Part 1—How does Mitt Romney eat chicken: We Americans like to say that we care about our White House campaigns.
We like to say we care about who wins these elections. On the other hand, there’s the puzzling way we allow these campaigns to be covered.
Consider the latest front-page “report” in the New York Times. The piece was written by Mark Leibovich. It appeared above the fold in yesterday’s paper.
Yesterday was a Sunday. As such, the following headline graced the front page of the Sunday edition of our most smartest newspaper:
NEW YORK TIMES HEADLINE:In this front-page Sunday piece, Leibovich offered more of the pseudo-reporting which virtually defines the campaign work of our most famous “newspaper.”
Candidates Have College, Spicy Chicken and ‘Star Trek’ in Common
In late November, the New York Times offered a full-length, front-page report about Candidate Romney’s hair. Last week, it offered a 2300-word front-page report about Ann Romney’s love of dressage.
But how strange! Even as it presents these puddles of piddle, the New York Times still hasn’t explained what Romney did to those steel workers in Kansas City—the workers who lost large parts of their pensions as Romney extracted large profits and fees from their “looted” company.
The Times still hasn’t reported on that matter. (Dearest darlings, it just isn't done!) But yesterday, the Times chopped trees to gift the public with these essential insights:
LEIBOVICH (6/3/12): Points of unity: Mitt Romney and President Obama both like process-driven decisions, iPads, ABC’s “Modern Family” and chicken.In this morning’s New York Times, Paul Krugman notes how bad the reporting has been concerning “how to fix the economy.” (We're using the Leibovich formulation.) And sure enough! Yesterday, Krugman’s newspaper explored the way the candidates like their chicken.
Grilled chicken, not fried, in keeping with the shared body-mindedness of the combatants (Mr. Obama does treadmill and hoops, Mr. Romney elliptical and bike). Spicy, too, as Mr. Romney (who often peels the skin off) has demonstrated with his endorsement of the jalapeño chicken sandwich at Carl’s Jr. and Mr. Obama has praised the grilled chicken tacos made by the White House chef.
While a few shared tastes do not erase the general distaste of this campaign, the candidates do have a surprising amount in common. Granted, little of it concerns how to fix the economy, shrink the deficit or deal with Russia.
Romney often peels the skin. Obama likes chicken tacos.
This type of “reporting” has characterized our White House campaigns for at least the past four cycles. In this case, the front-page “reporting” was vacuous, empty, inane—somewhere beyond moronic. But in other cases, we get handed types of “reporting” which may seem to carry agendas.
That front-page report on Ann Romney’s dressage might have been one example. Then too, consider this latest discussion of Mitt Romney’s religion.
The piece appeared on the front page of yesterday’s Washington Post Outlook section. Was an agenda lurking within? In the piece, Jason Horowitz—fresh off his Romney bullying story—decided to muck around in the tenets of Mormonism.
Horowitz seemed to do what our “journalists” often do; he seemed to look for excuses to raise the kinds of topics he pretty much couldn’t raise on his own. Meanwhile, was Horowitz looking for ways to introduce a new theme—the notion that the Romney campaign may be a bit anti-Semitic?
Was Horowitz trying to float this new theme? We don’t know, but to its vast credit, the New York Times runs an op-ed today which actually names a major “journalist” who has “resorted to caricature, stereotyping and hyperbole in [his] anti-Mormon attacks.”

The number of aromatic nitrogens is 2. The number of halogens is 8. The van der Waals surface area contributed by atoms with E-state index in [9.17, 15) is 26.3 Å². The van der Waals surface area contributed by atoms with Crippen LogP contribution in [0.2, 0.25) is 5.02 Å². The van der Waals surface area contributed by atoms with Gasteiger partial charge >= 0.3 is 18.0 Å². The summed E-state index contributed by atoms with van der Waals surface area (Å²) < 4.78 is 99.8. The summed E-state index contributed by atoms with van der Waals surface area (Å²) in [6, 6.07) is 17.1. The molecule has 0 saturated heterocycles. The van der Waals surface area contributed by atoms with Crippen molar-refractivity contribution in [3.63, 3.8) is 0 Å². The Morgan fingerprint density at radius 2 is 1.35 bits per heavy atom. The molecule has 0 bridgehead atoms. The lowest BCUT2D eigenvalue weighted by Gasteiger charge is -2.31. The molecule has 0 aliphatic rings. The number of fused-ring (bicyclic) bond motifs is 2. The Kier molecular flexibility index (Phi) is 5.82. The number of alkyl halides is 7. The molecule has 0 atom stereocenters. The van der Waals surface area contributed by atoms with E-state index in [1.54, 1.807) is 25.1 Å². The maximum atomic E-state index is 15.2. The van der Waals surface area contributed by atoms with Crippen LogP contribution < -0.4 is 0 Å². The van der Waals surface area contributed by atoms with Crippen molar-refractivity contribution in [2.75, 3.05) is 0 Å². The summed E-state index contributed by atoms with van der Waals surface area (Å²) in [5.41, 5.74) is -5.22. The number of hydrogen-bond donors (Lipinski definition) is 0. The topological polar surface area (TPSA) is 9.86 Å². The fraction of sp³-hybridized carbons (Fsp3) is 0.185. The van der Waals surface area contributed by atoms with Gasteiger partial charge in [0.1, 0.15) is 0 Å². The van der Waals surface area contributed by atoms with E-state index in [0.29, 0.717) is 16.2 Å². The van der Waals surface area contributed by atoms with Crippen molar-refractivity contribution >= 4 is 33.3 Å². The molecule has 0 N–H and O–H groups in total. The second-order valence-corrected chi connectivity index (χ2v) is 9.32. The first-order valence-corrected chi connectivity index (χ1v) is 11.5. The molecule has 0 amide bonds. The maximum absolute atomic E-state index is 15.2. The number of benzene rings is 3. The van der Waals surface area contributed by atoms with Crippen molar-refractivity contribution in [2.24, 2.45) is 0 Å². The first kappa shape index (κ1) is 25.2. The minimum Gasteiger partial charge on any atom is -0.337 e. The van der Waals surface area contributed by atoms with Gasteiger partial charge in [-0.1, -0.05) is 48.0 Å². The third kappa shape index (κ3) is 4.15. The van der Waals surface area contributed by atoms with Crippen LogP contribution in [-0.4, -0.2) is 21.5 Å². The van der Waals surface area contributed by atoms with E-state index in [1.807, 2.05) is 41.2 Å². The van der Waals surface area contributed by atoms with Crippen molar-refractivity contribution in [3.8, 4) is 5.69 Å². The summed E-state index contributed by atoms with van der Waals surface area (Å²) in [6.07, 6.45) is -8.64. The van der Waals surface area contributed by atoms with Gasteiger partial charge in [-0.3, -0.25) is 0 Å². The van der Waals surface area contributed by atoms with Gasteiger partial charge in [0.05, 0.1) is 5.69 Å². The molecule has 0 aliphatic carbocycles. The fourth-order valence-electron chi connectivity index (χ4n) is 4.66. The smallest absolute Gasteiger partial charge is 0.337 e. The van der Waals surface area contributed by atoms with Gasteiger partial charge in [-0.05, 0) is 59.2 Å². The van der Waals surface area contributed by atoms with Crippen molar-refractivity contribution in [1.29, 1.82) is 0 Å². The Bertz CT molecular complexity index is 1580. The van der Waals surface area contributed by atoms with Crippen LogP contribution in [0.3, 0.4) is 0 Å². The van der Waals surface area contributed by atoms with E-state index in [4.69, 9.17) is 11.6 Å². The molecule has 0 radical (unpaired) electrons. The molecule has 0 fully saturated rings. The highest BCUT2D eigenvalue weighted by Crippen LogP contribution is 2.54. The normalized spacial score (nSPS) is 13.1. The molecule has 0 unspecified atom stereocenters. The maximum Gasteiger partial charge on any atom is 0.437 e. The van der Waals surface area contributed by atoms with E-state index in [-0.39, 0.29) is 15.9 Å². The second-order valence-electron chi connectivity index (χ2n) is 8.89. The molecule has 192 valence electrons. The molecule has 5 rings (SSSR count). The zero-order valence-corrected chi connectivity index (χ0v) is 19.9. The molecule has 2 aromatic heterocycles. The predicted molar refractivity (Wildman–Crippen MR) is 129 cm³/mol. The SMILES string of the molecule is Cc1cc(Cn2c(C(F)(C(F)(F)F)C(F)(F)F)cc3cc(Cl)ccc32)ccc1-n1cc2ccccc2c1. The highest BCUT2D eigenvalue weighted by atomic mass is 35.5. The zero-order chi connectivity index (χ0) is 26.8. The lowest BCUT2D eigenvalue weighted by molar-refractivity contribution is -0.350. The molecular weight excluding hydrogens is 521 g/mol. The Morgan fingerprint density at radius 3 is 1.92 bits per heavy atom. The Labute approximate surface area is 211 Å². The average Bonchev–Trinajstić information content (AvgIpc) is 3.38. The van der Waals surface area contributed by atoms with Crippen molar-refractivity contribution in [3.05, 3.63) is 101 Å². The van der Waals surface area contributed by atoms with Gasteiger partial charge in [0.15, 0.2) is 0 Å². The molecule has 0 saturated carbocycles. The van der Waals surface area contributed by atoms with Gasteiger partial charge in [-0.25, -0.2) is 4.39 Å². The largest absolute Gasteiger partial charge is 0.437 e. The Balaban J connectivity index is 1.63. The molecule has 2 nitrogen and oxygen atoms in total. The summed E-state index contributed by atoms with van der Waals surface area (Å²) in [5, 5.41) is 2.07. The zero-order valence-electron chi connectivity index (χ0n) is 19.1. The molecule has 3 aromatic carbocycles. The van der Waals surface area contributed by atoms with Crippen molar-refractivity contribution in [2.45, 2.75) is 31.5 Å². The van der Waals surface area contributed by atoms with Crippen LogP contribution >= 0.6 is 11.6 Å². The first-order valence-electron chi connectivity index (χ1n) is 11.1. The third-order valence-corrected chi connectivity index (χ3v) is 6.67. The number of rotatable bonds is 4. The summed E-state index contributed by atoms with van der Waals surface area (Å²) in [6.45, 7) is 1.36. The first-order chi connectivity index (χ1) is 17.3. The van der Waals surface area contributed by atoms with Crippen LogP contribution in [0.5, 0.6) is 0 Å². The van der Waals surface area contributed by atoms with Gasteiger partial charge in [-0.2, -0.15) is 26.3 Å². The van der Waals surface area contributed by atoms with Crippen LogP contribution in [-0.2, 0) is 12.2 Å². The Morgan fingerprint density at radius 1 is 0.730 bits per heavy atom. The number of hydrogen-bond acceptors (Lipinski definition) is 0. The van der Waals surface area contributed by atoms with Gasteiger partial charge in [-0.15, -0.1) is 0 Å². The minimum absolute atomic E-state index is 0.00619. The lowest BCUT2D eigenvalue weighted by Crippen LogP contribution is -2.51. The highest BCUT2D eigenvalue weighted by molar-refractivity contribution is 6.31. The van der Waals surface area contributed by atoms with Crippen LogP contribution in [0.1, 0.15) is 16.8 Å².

(The name it names is Lawrence O’Donnell. This being the Times, Maureen Dowd’s name is spared.)
Do we Americans actually care about who wins our White House elections? If so, we’re very careless about the way we let these campaigns get covered. Silly piffle fills the air; sometimes, it seems to carry agendas.
Meanwhile, the most serious topics get handled quite badly, as Krugman notes several times today. Other topics don’t get reported at all, as with Romney’s conduct at Bain.
That is the work of the “mainstream press.” Then too, we have the reactions of the alleged liberal world.
Last week, two writers at Politico offered a critique of some recent campaign “reporting.” Their piece was a bit underfed—but for our money, it was far brighter than the reaction to it all through the liberal world.
We didn’t have a “liberal world” when this type of pseudo-reporting seized control during Campaign 2000. As you may recall, we liberals were asleep in the woods at that point in time.
The snoring was loud as the mainstream press worked to send Candidate Bush to the White House. Our leaders said nothing about what occurred (and quite a few of our leaders took part in the war). The rank and file said less.
Three cycles later, we liberals have our own corporate TV channel. We have our own liberal web sites, with quite a few fiery leaders.
But alas, we liberals! Reacting to that Politico piece, our biggest names defended the Times report on dressage—while failing to note the Times’ refusal to cover Romney’s conduct at Bain. In several instances, we offered reactions to the piece which made no sense at all.
For us, that Politico piece—and the liberal reaction—raised a few basic questions. How is the present campaign being covered by the alleged mainstream press? What kinds of values and skills does our new liberal world bring to this latest clown show?
The clowns keep tumbling from the Volkswagen. They’ll discuss Ann Romney’s love of dressage, but not Mitt Romney’s conduct at Bain. And as Krugman notes, they have little to say about Candidate Romney’s amazingly bad ideas.
This clowning is in at least its fourth cycle. On the professional level, is the “liberal world” bright enough—and honest enough—to speak up, complain, take notice?
Tomorrow: What Politico said